“Survey results published in the The Chronicle of Higher Education in April 2013 suggest that simply having a major in a particular field just won’t cut it anymore,” says Sarah Neal, senior assistant director of admission at Agnes Scott College. “That same survey indicated employers believe colleges are not doing enough to prepare students for the workforce. Employers know they are going to teach new hires on-the-job skills, so these employers are looking for employees who have broad knowledge and who can be taught quickly. They are looking for employees who know how to think, not necessarily what specifically to think.”
Evergreen State’s Zimmerman says the humanities and social sciences offer a clear competitive advantage in our increasingly interconnected world. “Historical knowledge creates a foundation upon which we build the future. Rigorous philosophical discussions teach us to develop and defend positions. Reading and writing programs make us strong communicators. These qualities are all prerequisites for jobs in a modern economy.”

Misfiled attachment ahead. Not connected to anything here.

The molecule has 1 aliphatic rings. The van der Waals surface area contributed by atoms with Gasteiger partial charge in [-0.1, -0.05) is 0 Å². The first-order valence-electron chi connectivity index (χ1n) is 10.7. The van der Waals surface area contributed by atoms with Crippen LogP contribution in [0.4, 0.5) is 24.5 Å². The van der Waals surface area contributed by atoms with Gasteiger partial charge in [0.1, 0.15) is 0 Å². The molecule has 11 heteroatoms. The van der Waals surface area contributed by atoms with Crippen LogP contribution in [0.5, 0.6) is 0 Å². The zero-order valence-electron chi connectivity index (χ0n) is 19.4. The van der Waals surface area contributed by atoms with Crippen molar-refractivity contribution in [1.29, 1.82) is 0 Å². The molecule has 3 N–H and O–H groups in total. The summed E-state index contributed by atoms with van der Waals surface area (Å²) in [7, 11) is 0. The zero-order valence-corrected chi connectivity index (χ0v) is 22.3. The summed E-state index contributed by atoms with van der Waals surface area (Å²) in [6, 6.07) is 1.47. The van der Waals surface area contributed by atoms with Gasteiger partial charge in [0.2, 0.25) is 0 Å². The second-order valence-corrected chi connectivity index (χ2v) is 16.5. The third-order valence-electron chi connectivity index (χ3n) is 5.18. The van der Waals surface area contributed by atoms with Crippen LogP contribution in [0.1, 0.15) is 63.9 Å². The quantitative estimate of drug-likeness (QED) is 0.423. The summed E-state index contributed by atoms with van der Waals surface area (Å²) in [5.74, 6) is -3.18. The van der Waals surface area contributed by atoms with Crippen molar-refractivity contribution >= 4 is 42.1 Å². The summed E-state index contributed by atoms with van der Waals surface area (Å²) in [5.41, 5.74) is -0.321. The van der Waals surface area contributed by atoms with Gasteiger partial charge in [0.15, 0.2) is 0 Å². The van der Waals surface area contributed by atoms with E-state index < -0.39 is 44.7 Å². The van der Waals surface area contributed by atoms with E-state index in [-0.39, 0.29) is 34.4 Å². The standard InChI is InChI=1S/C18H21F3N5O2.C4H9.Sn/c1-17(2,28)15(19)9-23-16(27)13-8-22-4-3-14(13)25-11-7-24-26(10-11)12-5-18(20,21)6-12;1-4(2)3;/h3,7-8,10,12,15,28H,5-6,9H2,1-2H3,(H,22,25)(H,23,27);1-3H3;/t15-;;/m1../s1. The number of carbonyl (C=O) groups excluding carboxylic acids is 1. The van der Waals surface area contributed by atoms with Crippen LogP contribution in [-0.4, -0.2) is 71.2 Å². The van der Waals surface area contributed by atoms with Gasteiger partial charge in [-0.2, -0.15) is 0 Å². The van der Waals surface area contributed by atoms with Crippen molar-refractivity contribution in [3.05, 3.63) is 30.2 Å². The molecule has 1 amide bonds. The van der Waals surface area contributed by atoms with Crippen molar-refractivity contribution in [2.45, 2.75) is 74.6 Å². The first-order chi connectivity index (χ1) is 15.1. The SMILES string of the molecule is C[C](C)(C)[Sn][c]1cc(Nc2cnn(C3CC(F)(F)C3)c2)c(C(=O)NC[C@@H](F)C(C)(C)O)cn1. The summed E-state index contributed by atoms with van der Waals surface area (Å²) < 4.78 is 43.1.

If you’re worried about competing against those with more “practical” or narrowly defined degrees, such as business or engineering, don’t be.
To best compete with other job candidates, Heidelberg’s Hiser recommends participating in college experiences that will make you stand out. “When you graduate, there will be thousands of other students graduating in your same major. It’s the experiences you have in college that employers will ask you about—study abroad, leadership roles and internships are all good examples.”
Carthage’s Mulvey says other co-curricular activities are important as well. “Getting involved in professional organizations, service learning groups and other experiences outside the classroom is key to success,” he says.
Being able to clearly articulate what you’ve learned and what skills you bring to the table is also important. “Liberal arts students who can articulate the value of their liberal arts education, who can explain how they are able to work collaboratively, think creatively, communicate effectively and transcend and merge disciplines appropriately, will be able to ‘sell’ themselves to any employer looking for a new employee who is likely to go beyond the bare minimum job description,” Zimmerman says.